The Mass in the Extraordinary Form of the Roman Rite is offered regularly on campus here at Franciscan University of Steubenville. See dates and times within the full schedule of Mass times.
Statement of Purpose for Serving the Extraordinary Form
“The Supreme Pontiffs have to this day shown constant concern that the Church of Christ should offer worthy worship to the Divine Majesty, ‘for the praise and glory of his name’ and ‘the good of all his holy Church.’”
With these words Pope Benedict XVI began Summorum Pontificum, his motu proprio which made the Missal of 1962 universally available.
In the letter he wrote to his brother bishops when he promulgated Summorum Pontificum he said, “…the two Forms of the usage of the Roman Rite can be mutually enriching.”
There is no contradiction between the two editions of the Roman Missal. In the history of the liturgy there is growth and progress, but no rupture. What earlier generations held as sacred, remains sacred and great for us too, and it cannot be all of a sudden entirely forbidden or even considered harmful. It behooves all of us to preserve the riches which have developed in the Church’s faith and prayer, and to give them their proper place.
In Summorum Pontificum Pope Benedict decreed,
The Roman Missal promulgated by Pope Paul VI is the ordinary expression of the lex orandi (rule of prayer) of the Catholic Church of the Latin rite. The Roman Missal promulgated by Saint Pius V and revised by Blessed John XXIII is nonetheless to be considered an extraordinary expression of the same lex orandi of the Church and duly honored for its venerable and ancient usage. These two expressions of the Church’s lex orandi will in no way lead to a division in the Church’s lex credendi (rule of faith); for they are two usages of the one Roman rite.
A full reading of both documents—neither is very long—in a prayerful spirit will help anyone to appreciate the fullness of the Church’s liturgy. They are available at the Vatican website here and here.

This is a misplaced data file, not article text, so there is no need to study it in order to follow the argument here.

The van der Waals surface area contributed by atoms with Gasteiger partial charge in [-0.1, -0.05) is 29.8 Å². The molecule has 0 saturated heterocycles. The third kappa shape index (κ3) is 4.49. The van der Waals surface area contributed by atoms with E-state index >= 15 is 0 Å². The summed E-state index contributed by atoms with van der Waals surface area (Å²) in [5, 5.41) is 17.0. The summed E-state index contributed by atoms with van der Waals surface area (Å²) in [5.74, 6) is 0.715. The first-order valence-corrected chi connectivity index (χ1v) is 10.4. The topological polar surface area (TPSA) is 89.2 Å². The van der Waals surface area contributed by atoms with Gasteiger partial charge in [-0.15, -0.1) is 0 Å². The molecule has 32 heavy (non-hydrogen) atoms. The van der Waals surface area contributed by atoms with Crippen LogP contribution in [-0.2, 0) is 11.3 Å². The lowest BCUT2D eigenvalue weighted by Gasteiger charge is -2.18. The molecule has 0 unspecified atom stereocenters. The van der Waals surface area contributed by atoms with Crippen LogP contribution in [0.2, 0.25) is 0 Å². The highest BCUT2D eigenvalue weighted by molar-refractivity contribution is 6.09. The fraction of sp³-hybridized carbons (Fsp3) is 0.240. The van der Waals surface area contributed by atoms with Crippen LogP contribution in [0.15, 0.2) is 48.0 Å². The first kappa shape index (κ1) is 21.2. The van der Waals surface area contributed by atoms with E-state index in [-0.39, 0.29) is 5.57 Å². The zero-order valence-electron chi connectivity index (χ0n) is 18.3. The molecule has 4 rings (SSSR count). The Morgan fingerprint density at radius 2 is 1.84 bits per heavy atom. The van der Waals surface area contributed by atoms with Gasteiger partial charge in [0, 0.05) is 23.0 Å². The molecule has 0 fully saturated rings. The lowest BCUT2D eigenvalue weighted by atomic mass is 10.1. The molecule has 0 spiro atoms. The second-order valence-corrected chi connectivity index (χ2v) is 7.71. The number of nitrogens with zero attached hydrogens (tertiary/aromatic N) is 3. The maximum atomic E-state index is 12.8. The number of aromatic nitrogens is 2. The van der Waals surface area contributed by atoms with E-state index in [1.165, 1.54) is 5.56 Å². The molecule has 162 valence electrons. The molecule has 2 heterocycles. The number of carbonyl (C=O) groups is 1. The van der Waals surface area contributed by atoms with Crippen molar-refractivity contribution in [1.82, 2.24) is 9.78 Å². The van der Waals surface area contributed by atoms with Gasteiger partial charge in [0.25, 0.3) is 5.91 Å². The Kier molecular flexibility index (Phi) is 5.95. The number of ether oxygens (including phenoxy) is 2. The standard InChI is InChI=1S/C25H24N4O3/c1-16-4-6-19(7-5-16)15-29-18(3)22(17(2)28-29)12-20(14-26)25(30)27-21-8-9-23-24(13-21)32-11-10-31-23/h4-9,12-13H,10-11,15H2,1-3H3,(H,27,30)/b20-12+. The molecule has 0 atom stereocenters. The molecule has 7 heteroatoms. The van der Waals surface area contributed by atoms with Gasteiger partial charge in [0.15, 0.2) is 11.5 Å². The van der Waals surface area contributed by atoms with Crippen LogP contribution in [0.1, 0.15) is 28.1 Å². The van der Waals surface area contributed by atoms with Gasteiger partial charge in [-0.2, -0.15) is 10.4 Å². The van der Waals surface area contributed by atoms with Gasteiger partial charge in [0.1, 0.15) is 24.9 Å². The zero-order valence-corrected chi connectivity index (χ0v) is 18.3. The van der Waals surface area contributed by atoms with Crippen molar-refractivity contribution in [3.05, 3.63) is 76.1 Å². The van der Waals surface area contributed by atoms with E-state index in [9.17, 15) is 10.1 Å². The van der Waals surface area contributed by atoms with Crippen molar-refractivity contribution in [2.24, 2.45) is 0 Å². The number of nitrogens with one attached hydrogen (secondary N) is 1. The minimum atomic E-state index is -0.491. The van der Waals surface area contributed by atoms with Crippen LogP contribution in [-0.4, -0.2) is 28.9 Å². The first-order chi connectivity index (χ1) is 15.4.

In our server training in the Extraordinary Form of the Latin Rite we hold fast to Holy Mother Church in the ways She gives us to celebrate the Holy Sacrifice of the Mass. We endeavor to learn some of the depth and breadth of the sacred liturgy so that we might gain the wisdom that has been handed down by tradition. Tradition helps us to appreciate better the unity of the Latin Rite in which there are two forms but, as Benedict XVI reminds us, “no rupture.”
Our goal is to serve at altar reverently, beautifully, subtly, and above all, prayerfully.
I assume that the meanings of “reverently,” “beautifully,” and “prayerfully” are obvious, but why do I say “subtly”?
“Subtly” means we perform our duties with simplicity and fluidity. We do not do anything that calls extra attention to ourselves. We do not do anything that would make us stand out.
If we are reverent, subtle, and prayerful we will contribute to the beauty of the liturgy by letting its inherent beauty show through us, which will in turn assist the faithful to be immersed in the Mass purely.
And service is our role—it is why we are called “servers.” Our Lord who “came to serve not to be served,” is our model. His service to humanity brought heaven to earth, and brought the salvation of the world. Our service at the altar is an opportunity and a privilege to serve the laity, the priest, and Christ in a profound way
Servers represent the people of God at the altar in our responses, our demeanor, our devotion, our love for the liturgical action. Servers no longer pray the Mass as do the faithful in the congregation, we step beyond and make our service our prayer. We serve in an active way the re-presentation of the Last Supper, the Crucifixion, the Death, and the Resurrection of Our Lord as time and space are swept away and those events happen in real time for us and for those assembled.
It is my privilege to train you how to serve at the altar, handing on that which was handed on to me from when I was very young—not only the rubrics and the pronunciation of the Latin, but also an appreciation and passion for the Church’s liturgy in this Extraordinary Form.
My pledge is to work with all who are dedicated to service to make you the best servers you can be, and through the process to bring you along through the various roles of service and to prepare each who is willing and dedicated to be Master of Ceremonies.
In Christ, Thomas Crowe Head Master of Ceremonies for the Extraordinary Form of the Liturgy